2021-10-04

Law and Science in Environmental Governance: The Effects of Legal and Scientific Argumentation in the International Whaling Commission

"Talking International Law. Legal Argumentation outside the Courtroom" was published today by Ian Johnstone and Steven Ratner and also contains a chapter by Prof. Dr. Lisbeth Zimmermann. 

In her chapter, "Law and Science in Environmental Governance: The Effects of Legal and Scientific Argumentation in the International Whaling Commission," she examines the effects of legal and scientific argumentation in the field of environmental policy and law in the dispute over a Moratorium on Commercial Whaling in the International Whaling Commission. In this multilateral context, what types of argumentation did states prefer to use to challenge the moratorium, and with what effects?


The chapter shows that in this highly politicized context, legal and scientific arguments dominate, but normative arguments are surprisingly prevalent. Moreover, different types of arguments are used by opponents of the challenge for different purposes, and institutional settings influence how these arguments can be dealt with.


The book was published by Oxford University Press and can be viewed and pre-ordered here.


In the following the Abstract of the Chapter of Prof Dr Lisbeth Zimmermann

The source of authority and the precise working of international law are highly contested among scholars of international law and international relations. Many agree, however, that legal argumentation takes a distinct form: signaling authority in global politics and leading to a less open display of power. Yet legal argumentation might not be so unique. In the field of environmental governance and environmental law, a similar debate exists about the quality and effects of scientific argumentation. Moreover, the logics of legal and scientific argumentation are oftentimes intertwined in the institutional structure of environmental regimes. This chapter analyzes the dispute around a moratorium on commercial whaling in the context of the International Whaling Commission. Which type of argumentation did states prefer in this multilateral context to contest the moratorium, and with what kind of effects? The chapter shows that in this highly politicized context, legal and scientific argumentation dominates but normative argumentation is surprisingly widespread. Moreover, different types of arguments are used by challengers for different ends and the institutional settings influence how these arguments can be dealt with.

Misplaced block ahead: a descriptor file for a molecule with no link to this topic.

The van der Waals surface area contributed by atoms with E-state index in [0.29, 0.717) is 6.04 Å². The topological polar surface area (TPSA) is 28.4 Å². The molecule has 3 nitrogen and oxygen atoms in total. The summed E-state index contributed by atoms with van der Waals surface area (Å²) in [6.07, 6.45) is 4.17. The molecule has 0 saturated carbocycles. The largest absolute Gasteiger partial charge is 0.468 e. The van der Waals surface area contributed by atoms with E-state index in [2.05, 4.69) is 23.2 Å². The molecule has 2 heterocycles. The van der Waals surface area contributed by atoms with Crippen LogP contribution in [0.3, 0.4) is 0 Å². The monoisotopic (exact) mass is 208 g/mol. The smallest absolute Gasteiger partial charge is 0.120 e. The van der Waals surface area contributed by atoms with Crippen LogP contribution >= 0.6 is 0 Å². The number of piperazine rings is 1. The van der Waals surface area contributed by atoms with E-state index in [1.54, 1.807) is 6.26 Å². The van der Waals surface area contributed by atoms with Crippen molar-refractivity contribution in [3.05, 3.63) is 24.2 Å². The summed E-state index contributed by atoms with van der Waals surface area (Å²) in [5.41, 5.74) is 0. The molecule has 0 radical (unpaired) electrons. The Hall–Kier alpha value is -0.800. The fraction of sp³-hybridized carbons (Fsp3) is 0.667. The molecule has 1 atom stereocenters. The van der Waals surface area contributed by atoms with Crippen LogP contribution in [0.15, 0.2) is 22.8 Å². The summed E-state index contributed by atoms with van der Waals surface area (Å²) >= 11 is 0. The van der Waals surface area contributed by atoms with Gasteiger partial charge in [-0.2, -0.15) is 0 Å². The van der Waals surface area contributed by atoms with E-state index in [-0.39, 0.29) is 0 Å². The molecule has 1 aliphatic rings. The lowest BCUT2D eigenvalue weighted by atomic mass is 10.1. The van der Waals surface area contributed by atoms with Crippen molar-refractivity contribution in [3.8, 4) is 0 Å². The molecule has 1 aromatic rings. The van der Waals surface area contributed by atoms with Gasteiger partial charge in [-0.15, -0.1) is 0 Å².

Time to decide

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